Worksheets and No Prep Teaching Resources
Worksheets and No Prep Teaching Resources
Reading Comprehension Worksheets
Water Cycle
Preserving the Shining Sea from Ocean Pollution

Water Cycle
Water Cycle


Preserving the Shining Sea from Ocean Pollution
Print Preserving the Shining Sea from Ocean Pollution Reading Comprehension with Fourth Grade Work

Print Preserving the Shining Sea from Ocean Pollution Reading Comprehension with Fifth Grade Work

Print Preserving the Shining Sea from Ocean Pollution Reading Comprehension with Sixth Grade Work

Print Preserving the Shining Sea from Ocean Pollution Reading Comprehension

Reading Level
     edHelper's suggested reading level:   grades 4 to 6
     Flesch-Kincaid grade level:   6.29

Vocabulary
     challenging words:    cross-section, frolic, half-century, leaded, Long-armed, long-fanged, noxious, sharp-toothed, under-bites, uninhabited, reproductive, toxin, scuba, element, mines, poisonous
     content words:    Twilight Zone, Exxon Valdez


Preserving the Shining Sea from Ocean Pollution
By Colleen Messina
  

1     "From sea to shining sea" is a phrase from America the Beautiful, but what happens if the sea isn't shiny and clean anymore? Ocean pollution is a serious problem. It affects many kinds of marine life. Ocean pollution affects people, too.
 
2     Oceans cover about 70 percent of Earth's surface. If you slice through a cross-section of the water, the ocean looks like a blue layer cake. The top layer is called the sunlight zone. This clear, blue zone is only about 600 feet deep. Plants grow well in the sunlight zone because there is enough light for photosynthesis.
 
3     Many fish and animals thrive in the sunlight zone. Jellyfish jiggle and bob in this sparkling layer as stingrays glide gracefully by. Tuna, turtles, and seals play and frolic there, too. The sunlight layer is a fun place to be! If you decided to go scuba diving, you would play in the sunlight layer, too.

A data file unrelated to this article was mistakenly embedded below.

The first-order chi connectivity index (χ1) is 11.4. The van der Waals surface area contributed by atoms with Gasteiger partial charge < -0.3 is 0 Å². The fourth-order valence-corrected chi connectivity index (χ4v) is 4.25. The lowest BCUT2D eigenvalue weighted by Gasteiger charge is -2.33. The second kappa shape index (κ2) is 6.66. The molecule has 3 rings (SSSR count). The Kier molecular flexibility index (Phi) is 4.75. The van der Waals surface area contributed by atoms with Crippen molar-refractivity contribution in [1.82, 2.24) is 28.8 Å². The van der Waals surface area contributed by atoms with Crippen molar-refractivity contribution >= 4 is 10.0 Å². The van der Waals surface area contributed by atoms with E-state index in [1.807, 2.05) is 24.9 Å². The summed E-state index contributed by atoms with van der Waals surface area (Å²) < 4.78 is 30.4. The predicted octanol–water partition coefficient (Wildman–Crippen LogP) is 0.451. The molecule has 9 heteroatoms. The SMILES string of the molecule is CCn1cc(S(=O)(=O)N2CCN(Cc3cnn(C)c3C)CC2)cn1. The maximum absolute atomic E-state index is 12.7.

4     The second layer of the ocean is dark and murky. It is called the twilight zone. The strange fish and animals there don't mind darkness, cold temperatures, and high pressure. Creepy, long-fanged Viperfish and Ratchet fish look as though they belong on The Twilight Zone. They look more like monsters than fish. With their sharp-toothed under-bites, they could probably use an appointment with an underwater orthodontist. Long-armed squid and octopus also live in the twilight zone. Some of these creatures create their own eerie green light in their bodies so that they can see.
 
5     The next layer of the ocean, or the midnight zone, is pitch black and almost uninhabited. Some of the creatures that can survive at that depth don't even have eyes. Scientists also have names for the other layers down to the very deepest parts of the oceans. These zones go deep into the trenches at the bottom of the ocean floor. They are still mysterious, even to scientists who study them.

Paragraphs 6 to 11:
For the complete story with questions: click here for printable


Extended Activities:

1.  Design an ocean life mural showing the three layers of the ocean and some creatures that live in each layer. You can do additional research to learn about what kinds of fish and animals belong in each layer.

2.  Recycling can play an important role in saving the ocean. Research recycling programs in your community and give a short presentation to your class about them.



Weekly Reading Books

          Create Weekly Reading Books

Prepare for an entire week at once!


Feedback on Preserving the Shining Sea from Ocean Pollution
Leave your feedback on Preserving the Shining Sea from Ocean Pollution  (use this link if you found an error in the story)



Water Cycle
             Water Cycle


More Lessons
             World Problems
             May World Problems and Issues


Science
             Science


    Careers in Science  
 
    Caring for Earth  
 
    Clouds  
 
    Dinosaurs  
 
    Earth's Land  
 
    Earth  
 
    Earthquakes  
 
    Electricity  
 
    Energy  
 
    Erosion  
 
    Food Pyramid  
 
    Food Webs and Food Chain  
 
    Forces and Motion  
 
    Fossils  
 
    Health and Nutrition  
 
    How Things Work  
 
    Landforms  
 
    Life Science  
 
    Light  
 
    Magnets  
 
    Matter  
 
 
    Moon  
 
    Natural Disasters  
 
    Photosynthesis  
 
    Plant and Animal Cells  
 
    Plants  
 
    Rocks and Minerals  
 
    Science Process Skills  
 
    Scientific Notation  
 
    Seasons  
 
    Simple Machines  
 
    Soil  
 
    Solar System  
 
    Sound  
 
    Space and Stars  
 
    Sun  
 
    Tsunami  
 
    Volcanoes  
 
    Water Cycle  
 
    Water  
 
    Weather  
 



Copyright © 2017 edHelper